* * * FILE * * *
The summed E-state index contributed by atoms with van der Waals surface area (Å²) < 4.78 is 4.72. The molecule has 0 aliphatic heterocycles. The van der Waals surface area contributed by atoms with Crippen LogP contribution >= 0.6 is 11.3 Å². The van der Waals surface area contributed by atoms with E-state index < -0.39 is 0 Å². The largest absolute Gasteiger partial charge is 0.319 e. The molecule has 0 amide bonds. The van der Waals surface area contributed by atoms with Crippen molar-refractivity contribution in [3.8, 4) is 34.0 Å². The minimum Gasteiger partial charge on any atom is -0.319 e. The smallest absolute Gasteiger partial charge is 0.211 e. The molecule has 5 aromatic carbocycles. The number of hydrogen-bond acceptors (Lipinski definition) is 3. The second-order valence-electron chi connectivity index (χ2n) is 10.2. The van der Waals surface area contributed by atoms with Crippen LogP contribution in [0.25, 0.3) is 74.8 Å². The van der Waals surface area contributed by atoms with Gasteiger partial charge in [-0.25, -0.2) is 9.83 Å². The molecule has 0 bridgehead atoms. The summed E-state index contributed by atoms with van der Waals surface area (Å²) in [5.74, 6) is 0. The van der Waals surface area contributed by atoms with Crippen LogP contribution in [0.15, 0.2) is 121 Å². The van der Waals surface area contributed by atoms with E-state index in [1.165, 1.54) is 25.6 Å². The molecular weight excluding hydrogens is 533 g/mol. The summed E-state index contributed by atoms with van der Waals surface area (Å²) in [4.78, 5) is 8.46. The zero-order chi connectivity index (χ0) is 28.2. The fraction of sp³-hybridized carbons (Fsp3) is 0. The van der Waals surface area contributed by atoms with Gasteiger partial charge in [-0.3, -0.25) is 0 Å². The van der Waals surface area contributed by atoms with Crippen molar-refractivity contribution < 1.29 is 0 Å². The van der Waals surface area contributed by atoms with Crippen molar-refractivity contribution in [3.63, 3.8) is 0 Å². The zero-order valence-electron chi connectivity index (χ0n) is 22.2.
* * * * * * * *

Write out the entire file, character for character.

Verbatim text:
The summed E-state index contributed by atoms with van der Waals surface area (Å²) < 4.78 is 4.72. The molecule has 0 aliphatic heterocycles. The van der Waals surface area contributed by atoms with Crippen LogP contribution >= 0.6 is 11.3 Å². The van der Waals surface area contributed by atoms with E-state index < -0.39 is 0 Å². The largest absolute Gasteiger partial charge is 0.319 e. The molecule has 0 amide bonds. The van der Waals surface area contributed by atoms with Crippen molar-refractivity contribution in [3.8, 4) is 34.0 Å². The minimum Gasteiger partial charge on any atom is -0.319 e. The smallest absolute Gasteiger partial charge is 0.211 e. The molecule has 5 aromatic carbocycles. The number of hydrogen-bond acceptors (Lipinski definition) is 3. The second-order valence-electron chi connectivity index (χ2n) is 10.2. The van der Waals surface area contributed by atoms with Crippen LogP contribution in [0.25, 0.3) is 74.8 Å². The van der Waals surface area contributed by atoms with Gasteiger partial charge in [-0.25, -0.2) is 9.83 Å². The molecule has 0 bridgehead atoms. The summed E-state index contributed by atoms with van der Waals surface area (Å²) in [5.74, 6) is 0. The van der Waals surface area contributed by atoms with Crippen LogP contribution in [0.15, 0.2) is 121 Å². The van der Waals surface area contributed by atoms with E-state index in [1.165, 1.54) is 25.6 Å². The molecular weight excluding hydrogens is 533 g/mol. The summed E-state index contributed by atoms with van der Waals surface area (Å²) in [4.78, 5) is 8.46. The zero-order chi connectivity index (χ0) is 28.2. The fraction of sp³-hybridized carbons (Fsp3) is 0. The van der Waals surface area contributed by atoms with Gasteiger partial charge in [-0.3, -0.25) is 0 Å². The van der Waals surface area contributed by atoms with Crippen molar-refractivity contribution < 1.29 is 0 Å². The van der Waals surface area contributed by atoms with Crippen molar-refractivity contribution in [3.63, 3.8) is 0 Å². The zero-order valence-electron chi connectivity index (χ0n) is 22.2.